will shelter them with his presence.

They shall never again feel hunger or thirst,
 the sun shall not strike them,
 nor any scorching heat.

For the Lamb at the heart of the throne
 will be their Shepherd,

He will guide them to springs of living water,
 and God will wipe away every tear from their eyes.

To the One who sits on the throne and to the Lamb
 be blessing and honour and glory and might,
 for ever and ever. Amen.

Psalm 147:1-12

Alleluia!
   How good it is to sing praises to our God!*
 how pleasant it is to honour him with praise!
The Lord rebuilds Jerusalem;*
 he gathers the exiles of Israel.
He heals the brokenhearted*
 and binds up their wounds.
He counts the number of the stars*
 and calls them all by their names.
Great is our Lord and mighty in power;*
 there is no limit to his wisdom.
The Lord lifts up the lowly,*
 but casts the wicked to the ground.
Sing to the Lord with thanksgiving;*
 make music to our God upon the harp.
He covers the heavens with clouds*
 and prepares rain for the earth;
He makes grass to grow upon the mountains*
 and green plants to serve us all.
He provides food for flocks and herds*
 and for the young ravens when they cry.
He is not impressed by the might of a horse,*
 he has no pleasure in human strength;
But the Lord has pleasure in those who fear him,*
 in those who await his gracious favour.
 Alleluia!

FIRST READING [1 Samuel 17:1-23]:

Now the Philistines gathered their armies for battle; they were gathered at Socoh, which belongs
to Judah, and encamped between Socoh and Azekah, in Ephes-dammim. Saul and the Israelites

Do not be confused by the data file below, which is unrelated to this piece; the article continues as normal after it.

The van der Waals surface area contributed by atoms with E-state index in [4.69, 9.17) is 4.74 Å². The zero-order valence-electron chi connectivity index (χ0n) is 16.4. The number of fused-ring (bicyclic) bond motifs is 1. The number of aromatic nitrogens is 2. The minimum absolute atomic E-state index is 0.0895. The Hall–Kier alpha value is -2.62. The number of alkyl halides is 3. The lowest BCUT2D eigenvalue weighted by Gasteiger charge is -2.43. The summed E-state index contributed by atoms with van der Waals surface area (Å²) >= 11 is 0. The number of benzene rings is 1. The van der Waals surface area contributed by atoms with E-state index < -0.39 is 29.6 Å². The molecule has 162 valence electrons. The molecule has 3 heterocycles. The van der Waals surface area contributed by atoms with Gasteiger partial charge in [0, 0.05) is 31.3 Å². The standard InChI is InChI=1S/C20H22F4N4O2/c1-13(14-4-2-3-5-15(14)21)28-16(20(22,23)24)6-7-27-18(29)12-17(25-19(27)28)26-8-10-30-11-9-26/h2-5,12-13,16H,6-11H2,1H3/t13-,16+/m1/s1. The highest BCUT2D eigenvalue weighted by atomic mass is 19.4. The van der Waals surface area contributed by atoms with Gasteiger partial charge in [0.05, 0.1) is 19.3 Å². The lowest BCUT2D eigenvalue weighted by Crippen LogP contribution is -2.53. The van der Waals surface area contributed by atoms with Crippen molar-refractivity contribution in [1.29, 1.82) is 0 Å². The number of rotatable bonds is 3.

gathered and encamped in the valley of Elah, and formed ranks against the Philistines. The
Philistines stood on the mountain on one side, and Israel stood on the mountain on the other side,
with a valley between them. And there came out from the camp of the Philistines a champion
named Goliath, of Gath, whose height was six cubits and a span. He had a helmet of bronze on his
head, and he was armoured with a coat of mail; the weight of the coat was five thousand shekels
of bronze. He had greaves of bronze on his legs and a javelin of bronze slung between his
shoulders. The shaft of his spear was like a weaver's beam, and his spear's head weighed six
hundred shekels of iron; and his shield-bearer went before him. He stood and shouted to the ranks
of Israel, 'Why have you come out to draw up for battle? Am I not a Philistine, and are you not
servants of Saul? Choose a man for yourselves, and let him come down to me. If he is able to
fight with me and kill me, then we will be your servants; but if I prevail against him and kill him,
then you shall be our servants and serve us.' And the Philistine said, 'Today I defy the ranks of
Israel! Give me a man, that we may fight together.' When Saul and all Israel heard these words of